Our managing editor, Jeff Gamet, has become very familiar with Hewlett Packard displays via frequent meetings with the HP display team. When I mentioned that I was unhappy with my search progress, Jeff urged me to take a look at the HP displays. Hewlett Packard takes its display technology very seriously and gears their displays to professionals. Right away, I discovered the HP Z27i model D7P92A4 on a promotional sale for $735. ( I bought it from the HP Small and Medium Business store.)
It didn't take long to realize that this was the display I was looking for. Here's a short summary of the specs of interest to me.
- 27 inches diagonal
- Native resolution: 2560 x 1440
- Brightness: 350 cd/m2
- Display technology: 2nd generation IPS with LED backlighting
- Response (gray to gray) 8 ms
- Anti-glare coating (not glossy)
- Inputs: VGA, DisplayPort with HDCP, DVI-D w/ HDCP, HDMI w/ HDCP
- 4 user USB 3.0 ports. Two on the left edge
- Front panel display controls: brightness, contrast, etc.
- Horizontal or vertical presentation mode
- Stand: 12 inch (30 cm) wide base. Tilt, swivel and height adjustments.
- Weight: 16.74 lbs (7.6 kg).
The only significant thing missing is a FaceTime camera, but I have one on the Apple LED Cinema Display, so that's not a problem.
Hewlett Packard Z27i. Image credit: HP
Out of Box Experience
The shipping box is exceptional, as good as one would wish for when there's a delicate display this large. It was oversize and had lots of styrofoam. There was no skimping.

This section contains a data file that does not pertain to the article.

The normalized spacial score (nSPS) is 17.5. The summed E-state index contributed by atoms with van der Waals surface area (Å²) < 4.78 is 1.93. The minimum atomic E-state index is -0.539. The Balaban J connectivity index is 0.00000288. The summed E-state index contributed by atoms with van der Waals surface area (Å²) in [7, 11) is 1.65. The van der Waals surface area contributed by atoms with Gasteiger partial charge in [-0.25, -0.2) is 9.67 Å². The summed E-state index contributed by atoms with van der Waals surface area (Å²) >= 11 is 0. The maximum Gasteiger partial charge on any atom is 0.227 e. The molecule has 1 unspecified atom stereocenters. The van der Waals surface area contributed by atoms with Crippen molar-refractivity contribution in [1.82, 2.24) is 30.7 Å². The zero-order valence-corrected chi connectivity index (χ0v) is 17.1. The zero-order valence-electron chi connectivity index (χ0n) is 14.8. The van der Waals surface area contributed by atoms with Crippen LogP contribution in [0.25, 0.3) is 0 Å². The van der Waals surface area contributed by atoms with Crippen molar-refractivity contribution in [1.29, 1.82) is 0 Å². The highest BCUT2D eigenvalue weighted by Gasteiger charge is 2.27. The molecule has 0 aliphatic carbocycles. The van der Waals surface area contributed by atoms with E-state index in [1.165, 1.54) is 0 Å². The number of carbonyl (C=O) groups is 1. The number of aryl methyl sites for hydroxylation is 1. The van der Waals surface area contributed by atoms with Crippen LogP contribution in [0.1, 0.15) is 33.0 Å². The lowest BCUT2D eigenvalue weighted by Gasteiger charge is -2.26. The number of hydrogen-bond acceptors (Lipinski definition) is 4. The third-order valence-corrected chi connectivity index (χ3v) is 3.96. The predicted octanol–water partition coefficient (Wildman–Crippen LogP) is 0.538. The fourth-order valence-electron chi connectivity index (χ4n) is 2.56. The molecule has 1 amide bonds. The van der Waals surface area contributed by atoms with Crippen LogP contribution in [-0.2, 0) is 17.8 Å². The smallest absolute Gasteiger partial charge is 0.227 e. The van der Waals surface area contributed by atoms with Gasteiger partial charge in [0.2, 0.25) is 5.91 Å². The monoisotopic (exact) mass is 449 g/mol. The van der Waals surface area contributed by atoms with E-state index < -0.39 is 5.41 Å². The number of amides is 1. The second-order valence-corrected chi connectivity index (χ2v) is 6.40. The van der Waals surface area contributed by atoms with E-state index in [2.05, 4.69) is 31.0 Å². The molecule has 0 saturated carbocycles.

Unboxing. Upper left: 12-inch ruler on top. Bottom right: display unit
clips very securely to base with no tools.
The display section snaps on to the stand with a firm, secure click, and all that's necessary then is to connect the power, USB 3 and DisplayPort cables. Thankfully, there is no annoying power brick.
Included is a large sheet of paper that visually shows how to connect the various cables. VGA, HDMI and the aforementioned DisplayPort cables are included. Also included is a DVD with software (for PCs), the warranty terms (three years), and a PDF User Guide explaining the controls.
From box opening to successful operation only took about 30 minutes.
All set. L: Apple 24-inch LED Cinema. R: HP Z27i
The only compliant I had, if it's even that, is that the DisplayPort cable supplied was a full DisplayPort to DisplayPort, and I needed a miniDisplayPort to DisplayPort. I was told by my HP contact that they'll fix that. Fortunately, I had one of the required cables laying around, so I was up and running out of the box.
My Experiences to Date
I've been using this display since mid-December, 2014, and I am absolutely delighted with it. It was perfect out of the box, connected with no fuss to the Mac Pro (with DisplayPort), and feels solid and stable (with only the slightest wobble). I use the color temperature of 6500K which matches what I use for the Apple LED Cinema display to its left. Every function I expect of it works with the Mac, including sleep on demand, and the absence of a glossy display pleases me greatly.
One of the things I appreciated about this display is the height adjustment. As you can see in the photo above, I was able to match the height of the Z27i to the Apple Cinema display to its left. I liked that a lot.
Another thing I appreciate is the anti-glare display. I spend a lot of time on my Mac, and this display, set at 22 percent brightness, has never come close to straining my eyes. Even though I wear progressive lens (computer) eyeglasses, every part of the display is crisp and pleasing.
About this Mac: Displays
Finally, This display runs very cool. There are no massive bubbles of warm air flowing from the rear vent even after it's been on for weeks. The rated power consumption is 60 watts in typical use and 0.5 watt in standby mode.
To say that I am delighted with this display is no exaggeration.
Going forward, the plan is to look at some of the new displays from HP announced at CES. I'll do that later in the year. Suddenly, after using some so-so, aging displays for years, I am on the modern display bandwagon. (A Mac Pro can do that to you.) It's going to be a great ride.
But for now, it's back to writing.